Sarah Brown, Journal Manager
The journal’s co-editors invite proposals for a special issue to be published online in 2020 and in print in 2021 that will make a significant contribution to our understanding of public or social policy and/or politics.
We receive a large number of enquiries about and proposals for special issues which means that we are in the enviable position of selecting only the very strongest. To be successful proposals need to offer a coherent set of excellent original research articles that will reframe or develop knowledge on a topic which is at the leading edge of current debates and is clearly relevant to the journal’s worldwide readership. Proposals may include a mixture of theoretical, conceptual and empirical cases and a range of research methods, and must demonstrate how they will make a significant and lasting contribution to the field. Continue reading New call for Policy & Politics special issue proposals
Ian Kirkpatrick, Andrew Sturdy, and Gianluca Veronesi
A recent study on the impact of management consultants on public service efficiency, published in Policy & Politics, prompted this letter from the authors calling for a moratorium on their use until effective governance is established.
Open letter to the Rt Hon Jeremy Hunt MP, Secretary of State for Health and Social Care
2nd July, 2018
Dear Mr Hunt,
Re Calling for a moratorium on the use of external management consultants in the NHS until effective governance is established
We recently conducted independent research on the use of external management consultants in the NHS in England. This was subjected to peer review to establish the rigour of its analysis and published in an academic journal (Policy & Politics). Since then, it was mentioned in a parliamentary debate (23rd April, 2018, Hansard Volume 639) and widely reported in the media (21st February, 2018), including in The Times, which has also seen this letter. Continue reading Policy & Politics authors call for a moratorium on the use of management consultants in the NHS until effective governance is established
Christopher M. Weible and Paul Cairney
Introducing our 2018 Policy & Politics special issue on Practical Lessons from Policy Theories, published in April now available online and in print. (Free to access online until 31 May)
Professors Christopher. M. Weible from the University of Colorado, Denver and Paul Cairney from the University of Stirling talk in the video below about their motivation for producing a special issue on drawing practical lessons from policy theories, and why their subject is so important. Continue reading Introducing our 2018 Policy & Politics special issue on Practical Lessons from Policy Theories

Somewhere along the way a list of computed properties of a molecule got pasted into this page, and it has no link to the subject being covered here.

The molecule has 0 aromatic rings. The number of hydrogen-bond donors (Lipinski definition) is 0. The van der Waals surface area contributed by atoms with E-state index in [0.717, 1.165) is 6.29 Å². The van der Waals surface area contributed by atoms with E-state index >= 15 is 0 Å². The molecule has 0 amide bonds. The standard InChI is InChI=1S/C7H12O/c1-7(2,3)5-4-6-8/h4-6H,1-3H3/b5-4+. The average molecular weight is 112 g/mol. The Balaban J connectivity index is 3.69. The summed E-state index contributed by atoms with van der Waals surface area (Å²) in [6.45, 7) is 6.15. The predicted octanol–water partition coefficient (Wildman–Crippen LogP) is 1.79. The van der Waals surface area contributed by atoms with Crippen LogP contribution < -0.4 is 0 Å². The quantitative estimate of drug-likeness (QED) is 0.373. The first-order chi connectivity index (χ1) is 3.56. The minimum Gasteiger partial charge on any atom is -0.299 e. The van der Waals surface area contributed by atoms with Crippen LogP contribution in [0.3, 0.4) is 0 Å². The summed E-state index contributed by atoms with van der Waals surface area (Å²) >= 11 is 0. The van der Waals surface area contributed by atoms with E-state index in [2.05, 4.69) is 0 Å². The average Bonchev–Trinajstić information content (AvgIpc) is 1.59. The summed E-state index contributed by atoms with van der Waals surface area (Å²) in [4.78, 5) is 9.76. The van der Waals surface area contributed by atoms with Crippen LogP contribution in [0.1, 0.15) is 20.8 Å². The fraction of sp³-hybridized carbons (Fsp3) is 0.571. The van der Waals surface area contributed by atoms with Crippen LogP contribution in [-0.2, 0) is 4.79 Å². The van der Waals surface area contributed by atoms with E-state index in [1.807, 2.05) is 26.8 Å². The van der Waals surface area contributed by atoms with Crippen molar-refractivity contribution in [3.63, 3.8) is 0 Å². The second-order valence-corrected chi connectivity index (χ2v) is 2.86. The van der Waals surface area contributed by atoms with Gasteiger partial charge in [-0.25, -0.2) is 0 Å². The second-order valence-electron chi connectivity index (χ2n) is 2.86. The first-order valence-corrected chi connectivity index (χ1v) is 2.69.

Sarah Ayres, Steve Martin and Felicity Matthews, co-editors of Policy & Politics
We are delighted to announce that the winners of our Ken Young prize for the best paper published in 2017 are Selen Ercan, Carolyn Hendriks and John Boswell for their article on Studying public deliberation after the systemic turn: the crucial role for interpretive research (free to access until 24 May 2018).
In this excellent article, the authors seek to make sense of the complex nature of deliberation and the complexity of deliberative democratic systems. In doing so, they bring together two hitherto separate strands of literature – the empirical turn and the systemtic turn – which have previously ‘pulled in different directions.’ In seeking to bring the two turns together, the authors highlight a number of important methodological questions. They ask: ‘how can we identify and portray the sites, agents and discursive elements that comprise a deliberative system, how can we study connections and transmissions across different sites of a deliberative system, and how can we understand the impact of the broader socio- political context on both specific deliberative sites and the entire deliberative system?’ Continue reading Policy & Politics announces the 2018 winners of the Best Paper prize and best Early Career paper prize published in 2017
Rob De Leo
An extended version of this blog post was originally published on Discover Society.
From the number of drug overdoses to annual average temperatures, public transportation ridership rates to Gross Domestic Product (GDP), government is inundated with data documenting social problems. In theory, these statistics should lead to more informed decision making. In practice, they are heavily politicized. Organized interests compete to ensure that their preferred statistic is adopted as the preferred measure of a given policy problem, a testament to these so-called “problem indicators” are important determinants of policy maker attention.